Couple retires to fully compliant 3D printed concrete house
A retired couple from Amsterdam recently moved into the very first Dutch 3D printed concrete house in Eindhoven, the Netherlands.
The project highlights the successful collaboration between multiple stakeholders from government, knowledge institutions and industry. While the municipality was co-initiator and facilitator of the project, TU / e carried out research and developed models to enable 3D printing of concrete, Saint-Gobain Weber Beamix developed the particular types of concrete mortar required for the 3D printing, Witteveen + Bos worked on the building engineering and structural aspects and the construction company Van Wijnen built the house. The house is now owned by residential real estate investor Vesteda, who rents it out to individuals.
The 3D printed concrete house, which fully complies with all the strict building requirements of the Netherlands, is a 94 square meter single storey detached house with a spacious living room and two bedrooms in the Eindhoven district of Bosrijk. The giant boulder shape of the house blends in well with the natural location and demonstrates the freedom of form facilitated by 3D printing concrete.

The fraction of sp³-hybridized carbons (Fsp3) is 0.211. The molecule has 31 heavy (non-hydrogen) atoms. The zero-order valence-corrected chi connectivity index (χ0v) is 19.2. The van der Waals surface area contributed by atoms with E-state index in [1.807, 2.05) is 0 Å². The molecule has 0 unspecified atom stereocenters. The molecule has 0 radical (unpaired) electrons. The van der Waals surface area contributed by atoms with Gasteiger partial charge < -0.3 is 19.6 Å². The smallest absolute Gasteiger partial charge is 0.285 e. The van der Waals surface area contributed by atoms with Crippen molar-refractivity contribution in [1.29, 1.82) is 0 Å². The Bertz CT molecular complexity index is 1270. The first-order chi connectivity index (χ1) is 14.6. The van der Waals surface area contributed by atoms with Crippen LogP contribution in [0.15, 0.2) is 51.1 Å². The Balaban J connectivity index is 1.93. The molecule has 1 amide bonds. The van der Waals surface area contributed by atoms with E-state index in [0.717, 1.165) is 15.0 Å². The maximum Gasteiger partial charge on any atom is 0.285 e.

The house consists of 24 printed concrete elements, printed layer by layer in the printing house in Eindhoven in around 120 hours. These elements were transported by truck to the site and placed on a foundation and provided with a roof and frames, followed by finishing.
Thanks to the R&D which made it possible to print concrete in all kinds of shapes, the project team was able to design the house in the form of an irregular rock. While printing the sloped walls was a major challenge, the team were able to master the process, helping to open the door to a completely different type of construction than the usual rectangular house designs.
Photo credit: Bart van Overbeeke / Project Milestone